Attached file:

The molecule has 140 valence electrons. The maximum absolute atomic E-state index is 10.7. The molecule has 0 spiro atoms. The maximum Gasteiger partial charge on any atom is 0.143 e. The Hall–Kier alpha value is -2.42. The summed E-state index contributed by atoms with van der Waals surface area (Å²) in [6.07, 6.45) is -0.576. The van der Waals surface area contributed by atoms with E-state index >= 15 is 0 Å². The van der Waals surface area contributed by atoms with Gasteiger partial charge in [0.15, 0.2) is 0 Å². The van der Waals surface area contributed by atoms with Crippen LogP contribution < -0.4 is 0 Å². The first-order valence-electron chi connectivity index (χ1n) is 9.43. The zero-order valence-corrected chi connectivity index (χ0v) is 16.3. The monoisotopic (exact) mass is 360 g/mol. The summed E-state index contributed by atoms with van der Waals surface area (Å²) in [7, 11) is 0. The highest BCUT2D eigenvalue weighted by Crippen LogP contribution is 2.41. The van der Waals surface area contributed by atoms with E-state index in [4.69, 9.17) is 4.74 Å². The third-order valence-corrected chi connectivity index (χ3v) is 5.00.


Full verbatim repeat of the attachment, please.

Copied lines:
The molecule has 140 valence electrons. The maximum absolute atomic E-state index is 10.7. The molecule has 0 spiro atoms. The maximum Gasteiger partial charge on any atom is 0.143 e. The Hall–Kier alpha value is -2.42. The summed E-state index contributed by atoms with van der Waals surface area (Å²) in [6.07, 6.45) is -0.576. The van der Waals surface area contributed by atoms with E-state index >= 15 is 0 Å². The van der Waals surface area contributed by atoms with Gasteiger partial charge in [0.15, 0.2) is 0 Å². The van der Waals surface area contributed by atoms with Crippen LogP contribution < -0.4 is 0 Å². The first-order valence-electron chi connectivity index (χ1n) is 9.43. The zero-order valence-corrected chi connectivity index (χ0v) is 16.3. The monoisotopic (exact) mass is 360 g/mol. The summed E-state index contributed by atoms with van der Waals surface area (Å²) in [7, 11) is 0. The highest BCUT2D eigenvalue weighted by Crippen LogP contribution is 2.41. The van der Waals surface area contributed by atoms with E-state index in [4.69, 9.17) is 4.74 Å². The third-order valence-corrected chi connectivity index (χ3v) is 5.00.